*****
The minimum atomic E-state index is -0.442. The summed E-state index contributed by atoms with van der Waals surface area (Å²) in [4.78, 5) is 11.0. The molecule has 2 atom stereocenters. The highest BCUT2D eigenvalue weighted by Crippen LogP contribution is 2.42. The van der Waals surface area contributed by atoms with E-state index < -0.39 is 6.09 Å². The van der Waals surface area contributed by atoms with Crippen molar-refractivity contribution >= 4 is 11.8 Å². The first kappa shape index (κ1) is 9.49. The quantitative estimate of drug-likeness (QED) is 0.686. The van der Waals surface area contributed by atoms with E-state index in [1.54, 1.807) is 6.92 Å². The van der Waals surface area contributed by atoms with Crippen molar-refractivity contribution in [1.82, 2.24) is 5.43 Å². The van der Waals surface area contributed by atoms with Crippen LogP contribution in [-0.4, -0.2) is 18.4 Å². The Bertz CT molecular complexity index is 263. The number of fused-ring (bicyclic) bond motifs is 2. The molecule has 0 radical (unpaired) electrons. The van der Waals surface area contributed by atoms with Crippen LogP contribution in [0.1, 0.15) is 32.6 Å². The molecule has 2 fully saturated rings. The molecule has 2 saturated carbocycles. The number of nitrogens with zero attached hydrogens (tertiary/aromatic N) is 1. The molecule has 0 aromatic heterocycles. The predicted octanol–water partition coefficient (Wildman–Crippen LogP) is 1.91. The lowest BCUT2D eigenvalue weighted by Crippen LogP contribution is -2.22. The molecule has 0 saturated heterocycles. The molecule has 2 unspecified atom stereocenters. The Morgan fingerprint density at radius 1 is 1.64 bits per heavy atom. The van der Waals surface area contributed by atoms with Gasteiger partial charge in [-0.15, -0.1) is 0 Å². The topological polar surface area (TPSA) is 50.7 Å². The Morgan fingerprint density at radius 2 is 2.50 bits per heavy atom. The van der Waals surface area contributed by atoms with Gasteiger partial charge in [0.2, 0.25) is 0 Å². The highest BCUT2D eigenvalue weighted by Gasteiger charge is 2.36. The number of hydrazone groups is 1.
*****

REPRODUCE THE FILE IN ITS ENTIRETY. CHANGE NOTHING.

The minimum atomic E-state index is -0.442. The summed E-state index contributed by atoms with van der Waals surface area (Å²) in [4.78, 5) is 11.0. The molecule has 2 atom stereocenters. The highest BCUT2D eigenvalue weighted by Crippen LogP contribution is 2.42. The van der Waals surface area contributed by atoms with E-state index < -0.39 is 6.09 Å². The van der Waals surface area contributed by atoms with Crippen molar-refractivity contribution >= 4 is 11.8 Å². The first kappa shape index (κ1) is 9.49. The quantitative estimate of drug-likeness (QED) is 0.686. The van der Waals surface area contributed by atoms with E-state index in [1.54, 1.807) is 6.92 Å². The van der Waals surface area contributed by atoms with Crippen molar-refractivity contribution in [1.82, 2.24) is 5.43 Å². The van der Waals surface area contributed by atoms with Crippen LogP contribution in [-0.4, -0.2) is 18.4 Å². The Bertz CT molecular complexity index is 263. The number of fused-ring (bicyclic) bond motifs is 2. The molecule has 0 radical (unpaired) electrons. The van der Waals surface area contributed by atoms with Crippen LogP contribution in [0.1, 0.15) is 32.6 Å². The molecule has 2 fully saturated rings. The molecule has 2 saturated carbocycles. The number of nitrogens with zero attached hydrogens (tertiary/aromatic N) is 1. The molecule has 0 aromatic heterocycles. The predicted octanol–water partition coefficient (Wildman–Crippen LogP) is 1.91. The lowest BCUT2D eigenvalue weighted by Crippen LogP contribution is -2.22. The molecule has 0 saturated heterocycles. The molecule has 2 unspecified atom stereocenters. The Morgan fingerprint density at radius 1 is 1.64 bits per heavy atom. The van der Waals surface area contributed by atoms with Gasteiger partial charge in [-0.15, -0.1) is 0 Å². The topological polar surface area (TPSA) is 50.7 Å². The Morgan fingerprint density at radius 2 is 2.50 bits per heavy atom. The van der Waals surface area contributed by atoms with Gasteiger partial charge in [0.2, 0.25) is 0 Å². The highest BCUT2D eigenvalue weighted by Gasteiger charge is 2.36. The number of hydrazone groups is 1.